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Liposuction, also known as “lipo” by patients, is a procedure that slims and reshapes specific areas of the body by removing excess fat deposits and improving body contours and proportion.

Liposuction is not a cure for obesity or a replacement for a healthy diet and exercise. It is also ineffective for treating cellulite (the dimpled skin that appears on the thighs, hips, and buttocks) or loose saggy skin.

Liposuction can be used to treat a variety of areas, including the abdomen, ankles, arms, buttocks, cheeks, chin hips, knees, neck, thighs, waist and upper arms.

Liposuction can be done alone or in conjunction with other plastic surgery procedures like a facelift, breast reduction, or tummy tuck.

It was in 1974 when doctors Arpad and Giorgio Fischer working in Rome, Italy, developed the blunt tunnelling technique from which modern liposuction evolved. Then, at end of the 1990s, doctors introduced the use of ultrasound for liquefying fat so that it could be removed more easily. Developments such as this have led to improvements in the liposuction technique over the decades that mean fat can now be removed more easily and with less pain, blood loss and other associated complications.


There are several types of liposuction, which is a surgical procedure that removes excess fat from various parts of the body. The most common types of liposuction include:

  • Traditional Liposuction: This is the most common type of liposuction, which involves making small incisions in the targeted area and using a cannula (a thin, hollow tube) to suction out fat cells.
  • Tumescent Liposuction: This type of liposuction involves injecting a solution of saline, lidocaine (a local anesthetic), and epinephrine (a drug that constricts blood vessels) into the targeted area before the procedure. This solution helps to numb the area, reduce bleeding, and make it easier to remove fat cells.
  • Ultrasound-Assisted Liposuction: This type of liposuction uses ultrasound technology to liquefy fat cells before they are removed. This can make it easier to remove fat from areas that are more difficult to access, such as the back or upper abdomen.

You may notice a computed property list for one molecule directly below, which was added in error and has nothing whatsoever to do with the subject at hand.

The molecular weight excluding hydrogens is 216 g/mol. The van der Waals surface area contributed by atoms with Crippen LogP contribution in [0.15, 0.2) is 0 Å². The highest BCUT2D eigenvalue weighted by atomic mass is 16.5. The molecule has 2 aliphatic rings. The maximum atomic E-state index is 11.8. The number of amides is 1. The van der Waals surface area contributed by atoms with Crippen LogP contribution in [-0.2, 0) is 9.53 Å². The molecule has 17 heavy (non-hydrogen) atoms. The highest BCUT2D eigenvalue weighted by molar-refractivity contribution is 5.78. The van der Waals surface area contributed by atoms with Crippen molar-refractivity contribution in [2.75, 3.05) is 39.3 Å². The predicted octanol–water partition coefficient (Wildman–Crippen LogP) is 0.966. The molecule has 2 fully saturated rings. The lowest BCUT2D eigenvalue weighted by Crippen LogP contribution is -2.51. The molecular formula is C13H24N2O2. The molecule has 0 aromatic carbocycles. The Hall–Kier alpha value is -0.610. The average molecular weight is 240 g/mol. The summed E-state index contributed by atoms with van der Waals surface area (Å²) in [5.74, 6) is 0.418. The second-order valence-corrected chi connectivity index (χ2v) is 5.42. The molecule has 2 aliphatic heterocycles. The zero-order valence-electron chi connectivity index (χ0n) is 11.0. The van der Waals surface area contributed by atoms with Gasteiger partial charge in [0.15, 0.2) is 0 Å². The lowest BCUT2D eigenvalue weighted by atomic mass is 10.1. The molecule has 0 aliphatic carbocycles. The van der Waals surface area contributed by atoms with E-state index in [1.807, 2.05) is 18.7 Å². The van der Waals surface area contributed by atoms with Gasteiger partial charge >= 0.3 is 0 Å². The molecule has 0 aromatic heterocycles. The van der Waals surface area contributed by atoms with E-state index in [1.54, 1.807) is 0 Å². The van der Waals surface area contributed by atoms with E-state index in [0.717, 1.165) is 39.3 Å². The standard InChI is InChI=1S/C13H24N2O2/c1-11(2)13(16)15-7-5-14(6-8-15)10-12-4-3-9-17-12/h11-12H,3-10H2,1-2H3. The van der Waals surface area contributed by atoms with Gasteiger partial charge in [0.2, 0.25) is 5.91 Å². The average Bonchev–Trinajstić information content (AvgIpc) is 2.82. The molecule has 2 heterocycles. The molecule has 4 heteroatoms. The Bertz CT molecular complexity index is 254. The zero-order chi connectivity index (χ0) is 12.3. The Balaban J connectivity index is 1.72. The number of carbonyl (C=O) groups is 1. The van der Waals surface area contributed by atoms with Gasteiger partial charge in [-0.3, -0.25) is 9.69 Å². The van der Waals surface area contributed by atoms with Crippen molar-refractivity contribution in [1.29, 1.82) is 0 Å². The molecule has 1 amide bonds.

• Laser-Assisted Liposuction: This type of liposuction uses laser technology to liquefy fat cells before they are removed. This can also help to tighten the skin in the treated area.
  • Power-Assisted Liposuction: This type of liposuction uses a motorized cannula to remove fat cells more quickly and efficiently than traditional liposuction.

Your plastic surgeon can help you determine which type of liposuction is best for you based on your individual needs and goals.

Fat Transfer / Lipofilling

Liposuction is frequently performed in conjunction with lipofilling. Lipofilling involves the removal of body fat via liposuction (usually from the abdomen, hips, or legs) and repositioning it elsewhere in the body. This is done when someone wants to improve their appearance (often for more volume in the breasts or face), but it can also be done when dents form as a result of an injury or previous surgery.

Contours and volume are restored with lipofilling. The fact that lipofilling uses the body’s own fat is a significant advantage. As a result, the treatment is considered safe, and lipofilling is widely used in plastic surgery.

Lipofilling can be performed under local or general anesthesia. Liposuction is the removal of fat from a specific area of the body. Cannulas are used to transfer the fat tissue into smaller tubes. The surgeon can inject your own fat tissue into the area where you want to add volume using these hollow needles. The initial lipofilling procedure lasts about 1.5 hours and is relatively painless.

For a few days after the procedure, the treated area may be bluish, swollen, and tender. The swelling and tenderness will go away after two weeks. Following the procedure, you will be required to wear special pressure clothing in the area where the liposuction was performed.


Procedure Interconcare